The second danger is that you avoid talking about cruelty, oppression, and injustice. But you know what? Your kid is surrounded by these things. Your kid knows the world is full of cruelty, oppression, and injustice. And so if you don't talk about them, if you can't talk about them, then the obvious conclusion, for your kid, is that you either haven't noticed, or are unwilling to name them aloud. Perhaps you are naive or in denial; perhaps they are things which aren't safe to talk about. But in any event, you need to be protected from them.

So it becomes your kid's job to protect you from them. If you say “I don’t know why the pirates have a gorilla” and flip to the next page, you may feel you've dodged a bullet. But that gorilla wears clothes, and talks (in a ridiculous accent), and there's a good chance that on the second or third reading, your kid is going to get a sense that the whole story has not been told about this gorilla.

Your kid is going to notice, sooner or later, that the Man in the Yellow Hat stole Curious George. She's going to realize that Susan gets barred from the New Narnia for her interest in boys and stockings. She's going to notice those islanders bowing to Pippi, and the fact that there are no girls in the Hobbit. And if you are flipping the page each time, your kid is going to get the message: you're a bit too fragile to handle the real world. You don't want to be asked those follow-up questions. And if you can't handle the questions when they are about Narnia and Loompaland, should you be expected to handle them when they're about the playground, the schoolroom, the camp dining hall?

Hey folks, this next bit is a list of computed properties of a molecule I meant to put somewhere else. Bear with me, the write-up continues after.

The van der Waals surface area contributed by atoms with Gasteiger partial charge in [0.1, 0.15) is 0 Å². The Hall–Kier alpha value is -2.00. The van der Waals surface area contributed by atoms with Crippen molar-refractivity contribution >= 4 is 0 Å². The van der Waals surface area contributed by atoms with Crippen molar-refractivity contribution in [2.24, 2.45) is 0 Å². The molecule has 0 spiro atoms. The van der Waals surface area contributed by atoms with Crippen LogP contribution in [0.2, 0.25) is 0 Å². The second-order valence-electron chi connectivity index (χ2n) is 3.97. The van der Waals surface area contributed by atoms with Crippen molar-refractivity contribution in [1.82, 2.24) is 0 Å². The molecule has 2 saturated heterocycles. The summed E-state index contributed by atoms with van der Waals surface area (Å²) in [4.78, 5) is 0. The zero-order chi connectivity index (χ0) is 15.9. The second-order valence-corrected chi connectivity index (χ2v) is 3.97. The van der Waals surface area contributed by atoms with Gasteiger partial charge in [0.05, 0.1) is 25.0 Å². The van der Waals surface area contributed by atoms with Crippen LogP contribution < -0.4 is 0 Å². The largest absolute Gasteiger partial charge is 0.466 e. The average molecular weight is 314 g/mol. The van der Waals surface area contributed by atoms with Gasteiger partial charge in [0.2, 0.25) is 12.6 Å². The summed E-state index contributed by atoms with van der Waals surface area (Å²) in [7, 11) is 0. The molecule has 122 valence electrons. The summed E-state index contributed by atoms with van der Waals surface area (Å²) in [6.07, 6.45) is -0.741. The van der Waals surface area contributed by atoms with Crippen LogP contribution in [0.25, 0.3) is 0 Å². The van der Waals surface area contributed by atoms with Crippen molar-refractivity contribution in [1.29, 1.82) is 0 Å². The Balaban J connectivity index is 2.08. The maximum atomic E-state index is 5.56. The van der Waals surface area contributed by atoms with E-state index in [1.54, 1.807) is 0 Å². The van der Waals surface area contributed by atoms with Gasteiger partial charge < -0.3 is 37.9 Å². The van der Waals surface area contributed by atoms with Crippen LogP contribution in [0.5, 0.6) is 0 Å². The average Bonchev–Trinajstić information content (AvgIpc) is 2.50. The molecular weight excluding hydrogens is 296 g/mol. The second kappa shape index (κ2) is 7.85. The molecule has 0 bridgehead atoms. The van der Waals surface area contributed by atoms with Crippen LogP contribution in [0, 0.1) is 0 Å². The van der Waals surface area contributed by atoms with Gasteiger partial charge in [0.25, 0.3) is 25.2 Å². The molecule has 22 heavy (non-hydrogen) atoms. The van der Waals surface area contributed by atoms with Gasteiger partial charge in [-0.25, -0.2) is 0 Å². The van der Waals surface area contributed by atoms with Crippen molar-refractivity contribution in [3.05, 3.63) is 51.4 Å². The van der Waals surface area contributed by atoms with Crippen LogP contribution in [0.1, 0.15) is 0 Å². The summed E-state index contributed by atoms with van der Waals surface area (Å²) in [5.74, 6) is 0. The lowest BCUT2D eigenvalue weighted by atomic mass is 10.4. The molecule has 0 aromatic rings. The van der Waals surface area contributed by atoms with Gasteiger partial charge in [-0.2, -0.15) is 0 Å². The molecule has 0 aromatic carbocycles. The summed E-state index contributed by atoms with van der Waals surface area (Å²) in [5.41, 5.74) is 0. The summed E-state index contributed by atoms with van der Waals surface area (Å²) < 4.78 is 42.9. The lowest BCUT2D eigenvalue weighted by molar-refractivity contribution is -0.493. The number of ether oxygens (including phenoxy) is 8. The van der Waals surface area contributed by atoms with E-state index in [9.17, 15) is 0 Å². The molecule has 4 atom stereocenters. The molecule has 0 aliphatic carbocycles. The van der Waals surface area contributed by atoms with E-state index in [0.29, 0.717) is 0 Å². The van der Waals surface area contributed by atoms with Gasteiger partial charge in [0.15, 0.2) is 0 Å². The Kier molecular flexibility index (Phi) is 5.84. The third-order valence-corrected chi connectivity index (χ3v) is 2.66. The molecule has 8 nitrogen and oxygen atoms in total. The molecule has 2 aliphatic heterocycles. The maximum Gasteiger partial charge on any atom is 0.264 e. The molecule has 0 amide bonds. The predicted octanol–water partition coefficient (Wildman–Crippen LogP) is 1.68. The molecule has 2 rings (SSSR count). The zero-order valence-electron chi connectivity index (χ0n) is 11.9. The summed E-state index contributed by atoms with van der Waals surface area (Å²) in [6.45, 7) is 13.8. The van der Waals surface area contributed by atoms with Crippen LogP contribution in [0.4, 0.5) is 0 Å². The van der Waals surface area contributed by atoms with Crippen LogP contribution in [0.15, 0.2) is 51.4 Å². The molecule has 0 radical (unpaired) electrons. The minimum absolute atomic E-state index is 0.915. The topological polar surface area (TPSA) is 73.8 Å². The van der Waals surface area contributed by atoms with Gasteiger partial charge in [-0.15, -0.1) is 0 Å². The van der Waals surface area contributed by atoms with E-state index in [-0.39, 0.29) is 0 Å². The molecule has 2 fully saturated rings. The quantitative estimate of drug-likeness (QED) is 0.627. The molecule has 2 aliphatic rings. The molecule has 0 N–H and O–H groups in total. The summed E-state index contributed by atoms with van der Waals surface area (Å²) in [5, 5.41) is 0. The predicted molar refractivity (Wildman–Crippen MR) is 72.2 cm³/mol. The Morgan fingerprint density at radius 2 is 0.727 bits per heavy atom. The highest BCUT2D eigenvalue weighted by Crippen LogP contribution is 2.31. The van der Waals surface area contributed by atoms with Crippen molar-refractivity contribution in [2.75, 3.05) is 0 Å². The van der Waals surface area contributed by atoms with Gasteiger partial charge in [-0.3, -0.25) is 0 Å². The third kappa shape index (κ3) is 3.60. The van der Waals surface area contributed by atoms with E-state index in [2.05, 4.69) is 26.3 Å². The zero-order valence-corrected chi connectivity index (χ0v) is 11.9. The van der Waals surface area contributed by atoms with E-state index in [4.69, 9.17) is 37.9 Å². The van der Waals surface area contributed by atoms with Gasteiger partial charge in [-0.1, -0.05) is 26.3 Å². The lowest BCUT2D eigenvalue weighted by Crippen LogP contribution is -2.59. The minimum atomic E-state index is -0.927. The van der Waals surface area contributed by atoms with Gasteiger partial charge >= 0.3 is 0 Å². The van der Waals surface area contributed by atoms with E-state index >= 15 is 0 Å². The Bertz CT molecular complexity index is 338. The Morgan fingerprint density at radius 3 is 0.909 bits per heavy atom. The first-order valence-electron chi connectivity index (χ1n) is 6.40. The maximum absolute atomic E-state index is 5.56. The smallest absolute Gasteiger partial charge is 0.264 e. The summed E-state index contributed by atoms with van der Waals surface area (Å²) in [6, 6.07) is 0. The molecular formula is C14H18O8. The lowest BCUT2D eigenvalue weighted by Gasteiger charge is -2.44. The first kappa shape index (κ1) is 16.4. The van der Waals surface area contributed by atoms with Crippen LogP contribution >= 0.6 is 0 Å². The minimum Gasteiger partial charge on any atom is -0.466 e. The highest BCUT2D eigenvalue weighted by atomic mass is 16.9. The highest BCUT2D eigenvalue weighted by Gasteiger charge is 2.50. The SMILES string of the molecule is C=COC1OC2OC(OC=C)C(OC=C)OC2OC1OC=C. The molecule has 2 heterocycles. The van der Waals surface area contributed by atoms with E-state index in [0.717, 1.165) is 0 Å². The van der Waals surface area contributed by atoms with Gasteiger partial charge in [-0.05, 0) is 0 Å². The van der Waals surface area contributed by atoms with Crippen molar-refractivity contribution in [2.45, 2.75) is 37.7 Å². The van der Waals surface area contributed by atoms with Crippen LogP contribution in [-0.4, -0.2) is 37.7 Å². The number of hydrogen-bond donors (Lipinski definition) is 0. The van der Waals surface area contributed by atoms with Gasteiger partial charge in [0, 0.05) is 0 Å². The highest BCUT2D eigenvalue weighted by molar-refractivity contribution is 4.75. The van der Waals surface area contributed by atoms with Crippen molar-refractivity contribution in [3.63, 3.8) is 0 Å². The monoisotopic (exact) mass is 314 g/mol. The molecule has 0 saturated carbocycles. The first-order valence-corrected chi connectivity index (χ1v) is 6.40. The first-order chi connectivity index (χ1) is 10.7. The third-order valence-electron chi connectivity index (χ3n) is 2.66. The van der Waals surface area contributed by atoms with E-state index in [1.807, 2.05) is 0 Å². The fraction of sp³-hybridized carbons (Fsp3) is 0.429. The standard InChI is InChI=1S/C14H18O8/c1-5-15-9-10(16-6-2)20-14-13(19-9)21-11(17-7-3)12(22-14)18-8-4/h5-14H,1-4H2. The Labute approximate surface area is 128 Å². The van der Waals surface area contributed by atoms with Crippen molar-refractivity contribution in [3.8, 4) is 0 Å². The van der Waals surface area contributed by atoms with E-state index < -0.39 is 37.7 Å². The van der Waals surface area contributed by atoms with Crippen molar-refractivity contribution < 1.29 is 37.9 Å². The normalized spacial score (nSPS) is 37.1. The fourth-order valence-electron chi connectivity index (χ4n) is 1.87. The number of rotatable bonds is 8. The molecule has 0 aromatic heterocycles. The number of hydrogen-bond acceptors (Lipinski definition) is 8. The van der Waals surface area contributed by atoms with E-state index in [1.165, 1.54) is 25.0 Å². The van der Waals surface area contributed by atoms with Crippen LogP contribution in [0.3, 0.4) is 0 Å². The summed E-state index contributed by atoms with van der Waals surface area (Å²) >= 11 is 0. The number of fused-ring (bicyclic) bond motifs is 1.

Okay, and the other thing I wanted to say is two brief remarks about the racist caricatures in The Phantom Menace.

The first is that, interestingly, until Marche pointed it out I'd never actually pegged the swarthy hooked-nosed mercantile slaveholder Watto as an evil caricature of a Semite. And sure. He is. But, in a tiny little way, Watto has some arc. He's not just an obstacle to be knocked down by the protagonists, and it's one of the most redeeming moments of that banal movie when he epically stuffs, and mocks, Qi Gong Jin with his telepathic immunity: "What, you think you're some kind of Jedi, waving your hand around like that?" Thinking back on that line, I guess it was always clear to me that Watto had a certain Yiddishkeit about him. But, slaveholding villain that he is, the movie doesn't seem to make a fool of Watto, doesn't dehumanize (detoydarianize?) him in the way Asterix's Nubian pirates or Pippi's islanders are set up to be patsies. Watto has a certain admirable grit, and in at least that one crucial moment, the movie backs him.